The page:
For Seniors With Dementia, the Choice to Live Alone Can Be a Risky One

Study identifies safety issues, lack of social activities and health care

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Black noted that "there's some effort to make use of technology" to stay in touch with mentally failing family members. "Like Skype and [other methods] that kind of allow people to have a sense of that person, even if they're not close by."

Dr. Alex Smith, at the division of geriatrics at the University of California, San Francisco, said the new study was needed.

"We know a heck of a lot about the people who are living in nursing homes because there is so much data available about them," Smith said. "It's so much harder to study the people who are living in the community with dementia -- when that is the overwhelming majority of people."

In the Dec. 26 New England Journal of Medicine, Smith detailed the case of a 96-year-old widower in extremely bad health who insisted on living alone, and refused care from "strangers" at home. His son, living at a distance, was concerned about the unsafe, unsanitary conditions he found during monthly visits.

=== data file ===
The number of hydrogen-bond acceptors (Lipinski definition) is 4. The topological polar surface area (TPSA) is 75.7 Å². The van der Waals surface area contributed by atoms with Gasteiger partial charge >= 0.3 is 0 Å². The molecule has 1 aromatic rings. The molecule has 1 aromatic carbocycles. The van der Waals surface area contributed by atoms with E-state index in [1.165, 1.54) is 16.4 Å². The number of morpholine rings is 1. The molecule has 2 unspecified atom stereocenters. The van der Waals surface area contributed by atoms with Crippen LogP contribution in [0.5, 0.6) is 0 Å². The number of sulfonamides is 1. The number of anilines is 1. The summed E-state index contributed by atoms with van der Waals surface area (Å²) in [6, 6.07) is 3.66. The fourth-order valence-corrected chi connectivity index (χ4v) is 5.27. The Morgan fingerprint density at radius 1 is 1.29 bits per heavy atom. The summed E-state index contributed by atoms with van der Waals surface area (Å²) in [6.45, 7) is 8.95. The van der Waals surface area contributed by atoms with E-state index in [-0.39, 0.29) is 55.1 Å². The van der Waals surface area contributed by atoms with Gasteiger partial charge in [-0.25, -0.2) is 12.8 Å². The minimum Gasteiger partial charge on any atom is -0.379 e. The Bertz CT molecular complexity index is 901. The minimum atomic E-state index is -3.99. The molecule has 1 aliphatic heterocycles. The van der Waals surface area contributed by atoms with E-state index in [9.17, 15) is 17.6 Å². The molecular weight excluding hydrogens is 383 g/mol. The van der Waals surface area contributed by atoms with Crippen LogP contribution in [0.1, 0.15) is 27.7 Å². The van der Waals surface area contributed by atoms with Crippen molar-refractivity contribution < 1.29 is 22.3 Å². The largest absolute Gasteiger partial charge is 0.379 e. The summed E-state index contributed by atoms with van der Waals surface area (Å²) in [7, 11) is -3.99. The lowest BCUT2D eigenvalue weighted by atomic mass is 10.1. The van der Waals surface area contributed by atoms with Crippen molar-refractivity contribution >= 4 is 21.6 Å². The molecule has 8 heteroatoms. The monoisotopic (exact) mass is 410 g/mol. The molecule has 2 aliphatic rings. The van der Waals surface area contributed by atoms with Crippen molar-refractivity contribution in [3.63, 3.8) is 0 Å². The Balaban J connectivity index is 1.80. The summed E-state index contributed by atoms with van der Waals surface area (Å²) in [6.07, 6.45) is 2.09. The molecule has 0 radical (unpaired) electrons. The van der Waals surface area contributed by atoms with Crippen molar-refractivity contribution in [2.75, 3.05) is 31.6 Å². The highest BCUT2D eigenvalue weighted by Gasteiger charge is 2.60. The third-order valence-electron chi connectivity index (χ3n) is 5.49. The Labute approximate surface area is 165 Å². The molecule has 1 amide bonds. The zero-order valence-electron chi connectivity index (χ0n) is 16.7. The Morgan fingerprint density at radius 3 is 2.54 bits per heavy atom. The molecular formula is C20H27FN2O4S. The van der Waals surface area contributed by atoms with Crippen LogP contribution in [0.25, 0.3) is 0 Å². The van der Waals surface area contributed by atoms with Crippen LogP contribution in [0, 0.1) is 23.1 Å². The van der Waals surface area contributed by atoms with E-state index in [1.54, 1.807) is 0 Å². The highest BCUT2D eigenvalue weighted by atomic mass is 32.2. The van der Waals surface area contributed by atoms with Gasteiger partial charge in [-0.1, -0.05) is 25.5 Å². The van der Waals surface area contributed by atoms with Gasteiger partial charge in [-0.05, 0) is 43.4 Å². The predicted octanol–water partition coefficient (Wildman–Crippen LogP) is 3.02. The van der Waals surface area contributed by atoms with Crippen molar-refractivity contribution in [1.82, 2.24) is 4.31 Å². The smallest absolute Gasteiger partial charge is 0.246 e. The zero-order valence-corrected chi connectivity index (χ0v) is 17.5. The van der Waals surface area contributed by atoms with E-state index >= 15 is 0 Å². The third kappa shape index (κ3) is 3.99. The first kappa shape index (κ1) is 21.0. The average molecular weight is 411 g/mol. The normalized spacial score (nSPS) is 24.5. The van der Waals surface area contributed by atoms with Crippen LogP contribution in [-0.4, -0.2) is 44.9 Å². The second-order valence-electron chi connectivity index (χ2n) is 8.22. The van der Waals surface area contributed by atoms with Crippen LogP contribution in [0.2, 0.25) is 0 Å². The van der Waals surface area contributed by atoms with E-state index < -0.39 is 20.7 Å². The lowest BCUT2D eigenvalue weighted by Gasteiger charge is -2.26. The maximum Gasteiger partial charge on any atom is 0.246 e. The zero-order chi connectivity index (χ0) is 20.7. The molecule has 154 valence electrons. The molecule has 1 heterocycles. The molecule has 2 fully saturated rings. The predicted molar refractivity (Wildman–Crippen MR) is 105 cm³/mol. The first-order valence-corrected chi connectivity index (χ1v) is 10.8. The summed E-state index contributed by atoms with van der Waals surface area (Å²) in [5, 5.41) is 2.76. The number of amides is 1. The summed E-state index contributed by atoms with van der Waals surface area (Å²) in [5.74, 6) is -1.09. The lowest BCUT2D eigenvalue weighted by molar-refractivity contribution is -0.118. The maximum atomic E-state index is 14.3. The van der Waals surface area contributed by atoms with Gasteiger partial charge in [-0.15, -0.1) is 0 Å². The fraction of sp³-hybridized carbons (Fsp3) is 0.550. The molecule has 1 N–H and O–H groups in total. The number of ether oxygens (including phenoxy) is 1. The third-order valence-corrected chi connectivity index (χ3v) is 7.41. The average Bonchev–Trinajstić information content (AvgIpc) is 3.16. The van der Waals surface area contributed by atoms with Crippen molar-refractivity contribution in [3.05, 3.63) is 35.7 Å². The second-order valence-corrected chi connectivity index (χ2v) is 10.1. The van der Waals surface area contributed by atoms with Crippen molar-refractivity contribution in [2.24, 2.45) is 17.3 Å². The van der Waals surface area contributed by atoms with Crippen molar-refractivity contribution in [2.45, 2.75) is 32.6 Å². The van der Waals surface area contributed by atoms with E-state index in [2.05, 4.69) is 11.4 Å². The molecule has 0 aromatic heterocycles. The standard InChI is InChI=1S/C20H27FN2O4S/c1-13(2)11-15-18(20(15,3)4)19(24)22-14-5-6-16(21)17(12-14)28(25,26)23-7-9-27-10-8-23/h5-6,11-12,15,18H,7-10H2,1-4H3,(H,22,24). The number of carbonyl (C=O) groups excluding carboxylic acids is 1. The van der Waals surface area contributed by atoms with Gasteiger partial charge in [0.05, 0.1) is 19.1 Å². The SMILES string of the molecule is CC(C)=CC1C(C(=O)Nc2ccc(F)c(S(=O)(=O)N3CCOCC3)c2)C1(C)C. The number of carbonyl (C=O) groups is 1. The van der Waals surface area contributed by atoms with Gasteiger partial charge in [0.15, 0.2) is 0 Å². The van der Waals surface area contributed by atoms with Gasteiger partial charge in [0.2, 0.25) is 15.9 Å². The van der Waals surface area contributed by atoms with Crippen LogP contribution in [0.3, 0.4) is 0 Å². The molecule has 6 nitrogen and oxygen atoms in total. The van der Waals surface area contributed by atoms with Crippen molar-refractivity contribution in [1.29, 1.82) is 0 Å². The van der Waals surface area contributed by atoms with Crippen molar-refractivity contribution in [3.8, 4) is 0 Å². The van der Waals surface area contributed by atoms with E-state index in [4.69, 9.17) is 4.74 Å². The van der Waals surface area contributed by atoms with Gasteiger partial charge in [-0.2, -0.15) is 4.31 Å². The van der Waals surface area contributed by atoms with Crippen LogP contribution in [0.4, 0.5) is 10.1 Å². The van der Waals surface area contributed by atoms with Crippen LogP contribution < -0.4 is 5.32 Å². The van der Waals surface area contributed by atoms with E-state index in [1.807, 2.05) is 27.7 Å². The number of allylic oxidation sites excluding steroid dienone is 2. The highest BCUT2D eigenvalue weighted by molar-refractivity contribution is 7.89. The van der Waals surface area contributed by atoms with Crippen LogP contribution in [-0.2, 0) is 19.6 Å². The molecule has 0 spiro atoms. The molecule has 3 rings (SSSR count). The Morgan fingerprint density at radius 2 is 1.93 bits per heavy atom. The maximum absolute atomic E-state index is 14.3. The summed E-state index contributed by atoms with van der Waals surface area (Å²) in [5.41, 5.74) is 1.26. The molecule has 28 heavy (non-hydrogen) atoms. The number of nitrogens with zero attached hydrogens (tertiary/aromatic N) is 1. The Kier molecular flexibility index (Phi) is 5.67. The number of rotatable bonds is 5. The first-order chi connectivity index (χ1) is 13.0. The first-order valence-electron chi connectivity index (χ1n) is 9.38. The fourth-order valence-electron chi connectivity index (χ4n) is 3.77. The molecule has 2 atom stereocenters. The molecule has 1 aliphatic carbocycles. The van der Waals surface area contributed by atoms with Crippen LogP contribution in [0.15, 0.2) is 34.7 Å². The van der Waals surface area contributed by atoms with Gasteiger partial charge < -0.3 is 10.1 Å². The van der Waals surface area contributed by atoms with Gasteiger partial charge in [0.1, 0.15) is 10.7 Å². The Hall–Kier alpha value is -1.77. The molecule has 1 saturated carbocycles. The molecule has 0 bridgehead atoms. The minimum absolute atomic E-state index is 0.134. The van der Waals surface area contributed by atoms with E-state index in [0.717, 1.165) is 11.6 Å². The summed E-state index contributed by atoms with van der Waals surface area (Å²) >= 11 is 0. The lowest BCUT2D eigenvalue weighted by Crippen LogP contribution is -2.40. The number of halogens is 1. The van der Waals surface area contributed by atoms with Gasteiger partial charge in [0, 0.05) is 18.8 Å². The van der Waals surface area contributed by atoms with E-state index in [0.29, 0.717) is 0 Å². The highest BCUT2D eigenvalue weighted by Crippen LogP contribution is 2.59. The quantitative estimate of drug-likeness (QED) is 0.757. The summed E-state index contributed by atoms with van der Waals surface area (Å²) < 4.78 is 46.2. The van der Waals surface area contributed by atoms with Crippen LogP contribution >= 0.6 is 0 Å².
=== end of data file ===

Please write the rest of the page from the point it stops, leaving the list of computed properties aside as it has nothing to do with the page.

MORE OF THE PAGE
Smith suggested that it might be feasible for physicians to make at least an initial home visit to such patients. Such visits could give doctors a truer picture of the patient's living conditions and safety, and help set realistic thresholds for when it would be too hazardous for them to stay in the home.

Kallmyer noted that the new Baltimore study didn't delve into the cost of care. "It's really expensive," she said. "You know, if you can afford to pay a private duty companion to come in at $20 an hour and take care of your family 24/7, that's going to help you have choices there. And some people don't have that option."

The new study is part of ongoing research to determine whether the use of in-depth needs assessments, followed up by care coordination, would be effective on a larger scale. If evidence is strong, Black said, such interventions could perhaps be covered by publicly funded programs like Medicare.

When it comes to living in the community, the needs and capabilities of the caregiver also come into play, not just the needs of the person with dementia, Black said. "It involves safety and quality of life for both those individuals."

Tomorrow: What about the caregiver's needs?

More information

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